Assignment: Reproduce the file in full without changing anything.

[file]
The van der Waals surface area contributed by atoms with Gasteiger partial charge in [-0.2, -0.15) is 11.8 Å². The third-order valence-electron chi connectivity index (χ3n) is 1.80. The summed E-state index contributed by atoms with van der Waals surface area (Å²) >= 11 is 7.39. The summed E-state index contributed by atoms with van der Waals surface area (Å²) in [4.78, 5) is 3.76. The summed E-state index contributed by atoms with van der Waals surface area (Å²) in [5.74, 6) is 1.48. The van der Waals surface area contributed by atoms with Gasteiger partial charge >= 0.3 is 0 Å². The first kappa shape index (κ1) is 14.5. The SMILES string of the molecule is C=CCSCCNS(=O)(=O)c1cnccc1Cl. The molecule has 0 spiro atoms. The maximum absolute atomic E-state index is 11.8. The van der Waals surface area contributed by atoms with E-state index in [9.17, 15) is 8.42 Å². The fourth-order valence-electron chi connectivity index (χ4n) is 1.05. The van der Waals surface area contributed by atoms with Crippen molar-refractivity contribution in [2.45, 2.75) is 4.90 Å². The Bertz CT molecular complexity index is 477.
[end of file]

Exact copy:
The van der Waals surface area contributed by atoms with Gasteiger partial charge in [-0.2, -0.15) is 11.8 Å². The third-order valence-electron chi connectivity index (χ3n) is 1.80. The summed E-state index contributed by atoms with van der Waals surface area (Å²) >= 11 is 7.39. The summed E-state index contributed by atoms with van der Waals surface area (Å²) in [4.78, 5) is 3.76. The summed E-state index contributed by atoms with van der Waals surface area (Å²) in [5.74, 6) is 1.48. The van der Waals surface area contributed by atoms with Gasteiger partial charge >= 0.3 is 0 Å². The first kappa shape index (κ1) is 14.5. The SMILES string of the molecule is C=CCSCCNS(=O)(=O)c1cnccc1Cl. The molecule has 0 spiro atoms. The maximum absolute atomic E-state index is 11.8. The van der Waals surface area contributed by atoms with E-state index in [9.17, 15) is 8.42 Å². The fourth-order valence-electron chi connectivity index (χ4n) is 1.05. The van der Waals surface area contributed by atoms with Crippen molar-refractivity contribution in [2.45, 2.75) is 4.90 Å². The Bertz CT molecular complexity index is 477.